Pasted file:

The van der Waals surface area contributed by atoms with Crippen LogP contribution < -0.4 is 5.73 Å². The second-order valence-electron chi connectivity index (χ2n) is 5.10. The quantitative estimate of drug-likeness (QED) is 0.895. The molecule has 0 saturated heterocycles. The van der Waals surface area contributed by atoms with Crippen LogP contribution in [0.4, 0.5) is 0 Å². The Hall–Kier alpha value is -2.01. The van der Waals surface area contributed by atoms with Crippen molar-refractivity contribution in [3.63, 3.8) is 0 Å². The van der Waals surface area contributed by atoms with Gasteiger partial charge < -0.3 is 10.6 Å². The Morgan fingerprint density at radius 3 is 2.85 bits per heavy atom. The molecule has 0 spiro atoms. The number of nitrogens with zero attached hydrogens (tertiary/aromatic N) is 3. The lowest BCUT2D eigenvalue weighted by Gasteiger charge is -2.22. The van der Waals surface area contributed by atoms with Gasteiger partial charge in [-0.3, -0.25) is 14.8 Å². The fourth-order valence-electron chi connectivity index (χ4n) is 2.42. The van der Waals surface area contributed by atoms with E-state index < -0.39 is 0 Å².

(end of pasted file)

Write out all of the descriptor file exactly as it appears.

The van der Waals surface area contributed by atoms with Crippen LogP contribution < -0.4 is 5.73 Å². The second-order valence-electron chi connectivity index (χ2n) is 5.10. The quantitative estimate of drug-likeness (QED) is 0.895. The molecule has 0 saturated heterocycles. The van der Waals surface area contributed by atoms with Crippen LogP contribution in [0.4, 0.5) is 0 Å². The Hall–Kier alpha value is -2.01. The van der Waals surface area contributed by atoms with Crippen molar-refractivity contribution in [3.63, 3.8) is 0 Å². The van der Waals surface area contributed by atoms with Gasteiger partial charge < -0.3 is 10.6 Å². The Morgan fingerprint density at radius 3 is 2.85 bits per heavy atom. The molecule has 0 spiro atoms. The number of nitrogens with zero attached hydrogens (tertiary/aromatic N) is 3. The lowest BCUT2D eigenvalue weighted by Gasteiger charge is -2.22. The van der Waals surface area contributed by atoms with Gasteiger partial charge in [-0.3, -0.25) is 14.8 Å². The fourth-order valence-electron chi connectivity index (χ4n) is 2.42. The van der Waals surface area contributed by atoms with E-state index < -0.39 is 0 Å².